Where Derbyshire shows his irrationality is where he calls Kwanzaa “bogus.” I’ve seen other conservatives label it artificial. The stupidity here is that all holidays are artificial. All traditions, too. It is no more a slur against a holiday to call it made up, than it is against a word to say that someone coined it. Well, of course. That is how words and holidays get made.

    Kwanzaa may be many things, and people may choose to celebrate it or not because of what it is. But labeling it “bogus” or “artificial” simply displays the unthinking and fallacious conservative tendency to view what was invented a millenium ago is somehow less artificial than what was invented yesterday, or worse, to forget that the traditions they revere also are contrivance.

  13. #13 Graculus
    January 1, 2007

    “We must never forget that the Rule of Law is not a conservative or a liberal value. It is assuredly not a Republican or Democratic value.” – Judge John E Jones III, February 10, 2006, speech to the ADL.

  14. #14 QrazyQat
    January 1, 2007

    …and that real conservatives use their brains.

    That’s the worst part of Derbyshire’s statement. He’s simply being part of the push (ever since it became obvious that the Republicans were going down in flames in the elections) to claim that all these Republicans, and their policies, were not “true” conservatives. Then the writer can claim that it’s perfectly okay to vote for conservatives next time, because, no, they didn’t screw up; no, their policies weren’t tried and failed; no, no, no! Those people were not “true” conservatives.

    Don’t be a chump and let them get away with this BS. They’re trying to saddle us with future nutcases, just as Gerald Ford did with his pardon of Nixon — “cut ’em lose and demonize ’em, then run against them” — that’s how we got Reagan and GHW Bush, and that of course led to GW Bush.

  15. #15 Pieter B
    January 2, 2007

    Derbyshire also wrote, in his first graf,

    Perhaps the stupid and insipid “Happy Holidays” is being laughed out of existence at last.

    Has he forgotten that a song by that name was written by Irving Berlin for the musical Holiday Inn in 1942? It was somewhat overshadowed by “White Christmas,” but Der Bingle sold many a record with both tunes on it.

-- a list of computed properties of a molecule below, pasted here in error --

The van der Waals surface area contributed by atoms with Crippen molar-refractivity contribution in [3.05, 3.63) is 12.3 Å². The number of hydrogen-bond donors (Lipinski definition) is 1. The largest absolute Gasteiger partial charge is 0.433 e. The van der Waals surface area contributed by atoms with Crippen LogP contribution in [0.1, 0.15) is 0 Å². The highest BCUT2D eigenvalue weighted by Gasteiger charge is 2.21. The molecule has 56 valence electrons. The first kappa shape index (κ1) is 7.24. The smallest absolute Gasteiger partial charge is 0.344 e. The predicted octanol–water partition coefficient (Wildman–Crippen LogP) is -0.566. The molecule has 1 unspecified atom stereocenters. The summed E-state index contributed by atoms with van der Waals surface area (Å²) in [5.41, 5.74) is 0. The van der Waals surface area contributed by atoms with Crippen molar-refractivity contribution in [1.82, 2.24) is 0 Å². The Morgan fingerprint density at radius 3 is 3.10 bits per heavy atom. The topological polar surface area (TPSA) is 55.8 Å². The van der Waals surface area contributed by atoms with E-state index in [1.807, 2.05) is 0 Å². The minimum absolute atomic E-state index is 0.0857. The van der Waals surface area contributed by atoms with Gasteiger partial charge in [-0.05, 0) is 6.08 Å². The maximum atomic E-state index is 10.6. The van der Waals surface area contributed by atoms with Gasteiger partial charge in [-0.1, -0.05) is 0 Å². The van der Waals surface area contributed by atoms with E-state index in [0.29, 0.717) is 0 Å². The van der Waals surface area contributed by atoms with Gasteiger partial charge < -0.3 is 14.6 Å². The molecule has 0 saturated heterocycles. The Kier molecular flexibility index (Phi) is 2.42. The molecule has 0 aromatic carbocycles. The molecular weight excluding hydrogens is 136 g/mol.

16. #16 mirc
    January 29, 2008

    thanks best regards

  17. #17 Mike
    July 9, 2008

    I’m going to have to defend Derbyshire as well – I’ve read his columns on I.D. and he has some of the best put downs for these clowns I’ve ever come across e.g. “What has the Discovery Institute ever discovered?”

    He doesn’t hesitate to call them what they are – con artists and liars…

    More importantly is the fact he isn’t preaching to the choir – he’s in the belly of the beast telling the conservatives & right wingers the truth about the creationists/I.D. crowd…for some of his readers I suspect Derbyshire may be the only voice of sanity they come across on this issue.

  18. #18 Emmet Caulfield
    December 11, 2008

    No. Judges are supposed to use their brains, whether they’re liberal or conservative.

    I don’t think that captures the essence of what judges are supposed to do either. Even the whackiest decision is the result of them using their brains, albeit badly. What they’re supposed to do is use logical reasoning to reach decisions, based on applicable law and admissible evidence and consistent with relevant precedent.

    What’s most amusing about Judge Jones is that the Creationists were delighted to get a conservative Christian Bush-appointee, then he rendered his verdict and suddenly became a “liberal activist Judge”. They expected him to be biased, were disappointed when he wasn’t, then projected their own bias onto him.